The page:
Breastfeeding is also beneficial for companies because "breastfed babies statistically are healthier," which means less time mothers spend away from the office to take care of ill children, said Barbara Downing, president of the Nursing Mothers Alliance, which serves Philadelphia and surrounding areas.

"More and more employers are being supportive of breastfeeding moms," said Debi Ferrarello, the director of family education at Pennsylvania Hospital. "It's kind of like the cool thing to do now -- to be breastfeeding-friendly in the work place."

In addition to health benefits, technology and clothing innovations make nursing easy and stylish.

"We actually have moms who are using their laptops or talking on the phone while they're pumping their breasts," said Ferrarello. "And [these are] really great breast pumps that only take 10 minutes start to finish. And great fashions that make it easier."

Before Claire Ekelund created the nursing-covers company Bébé au Lait with her husband, Ronnie, "the only thing that you could choose was a blanket" or nonfashionable covers to use while nursing, she said.

Instead, Ekelund made her own cover to nurse her daughter, who was born in 2003, and it eventually turned into a business in 2004.

Now her covers come in a range of colors and designs, and have a distinct "rigid neckline" so mothers can see their babies as they nurse. Bébé au Lait recently introduced a line of silk covers intended for evening or more upscale occasions, said Ekelund.

Likewise, Line Rothman created nursing tank tops with a built-in nursing bra out of need. The prospect of having to nurse on a plane trip to Denmark in May 2000, shortly after the birth of her daughter in March, led to the creation of Glamourmom.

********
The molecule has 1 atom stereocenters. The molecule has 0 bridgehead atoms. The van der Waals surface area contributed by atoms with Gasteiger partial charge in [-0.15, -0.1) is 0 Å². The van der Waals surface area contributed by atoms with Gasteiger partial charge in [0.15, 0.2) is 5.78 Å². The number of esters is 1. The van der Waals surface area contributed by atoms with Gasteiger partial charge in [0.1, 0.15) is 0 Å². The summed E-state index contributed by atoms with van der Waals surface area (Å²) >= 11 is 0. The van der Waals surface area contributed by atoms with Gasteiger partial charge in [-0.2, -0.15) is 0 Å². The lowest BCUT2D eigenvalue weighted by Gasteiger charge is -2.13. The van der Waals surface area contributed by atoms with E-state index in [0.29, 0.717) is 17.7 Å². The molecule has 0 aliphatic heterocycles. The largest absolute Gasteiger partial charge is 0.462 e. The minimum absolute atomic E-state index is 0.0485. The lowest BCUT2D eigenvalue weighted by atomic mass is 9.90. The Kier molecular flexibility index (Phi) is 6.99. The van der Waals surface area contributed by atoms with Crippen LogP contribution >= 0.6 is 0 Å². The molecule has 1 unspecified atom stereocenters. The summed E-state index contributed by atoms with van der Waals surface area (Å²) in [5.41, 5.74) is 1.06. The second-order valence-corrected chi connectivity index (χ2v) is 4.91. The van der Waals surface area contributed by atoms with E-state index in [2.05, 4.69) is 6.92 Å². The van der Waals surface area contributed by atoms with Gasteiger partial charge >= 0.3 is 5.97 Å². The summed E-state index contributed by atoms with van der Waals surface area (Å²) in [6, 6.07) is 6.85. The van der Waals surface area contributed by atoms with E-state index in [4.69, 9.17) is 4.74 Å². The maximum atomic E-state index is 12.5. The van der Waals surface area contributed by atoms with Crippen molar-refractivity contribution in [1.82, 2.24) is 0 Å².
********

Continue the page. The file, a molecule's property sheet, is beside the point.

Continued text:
"After being pregnant for nine months and then you don't have your own body for at least another nine months as you're trying to get back in shape, just to feel like you're wearing your normal clothes is a treat," Hilmer said about the Glamourmom tanks.

Still Some Resistance
But although breastfeeding is more acceptable today, it is not "completely acceptable," noted Downing.

"If you think of us as a society, we tend to see breasts in a sexual nature as opposed to how we feed infants," she said. "So I think some moms do have that concern, like 'this makes me feel weird; this is not what they're for.' "

Breastfeeding for the recommended 12 months can also be difficult for working moms, even with advances like more effective pumps.

"Certainly, we see a drop off when moms return to work because, honestly, it's hard," explained Downing. "It's hard to go back to work and leave your baby anyway. But then to find 15 minutes every couple hours to pump and store that milk for your baby, and then nurse the baby as soon as you see them at night ... I have a lot of respect and admiration for working breastfeeding mothers because it's just physically hard."

Still, Hilmer sees it as a way to get one-on-one time with her children.

"It's just such a sweet, caring time with your baby," she said. "And I really appreciated that time especially with my second and third child. Because you're so busy during the day ... that the only quiet time I had with the baby was when I was nursing." 

Comments on this Article

Advertisement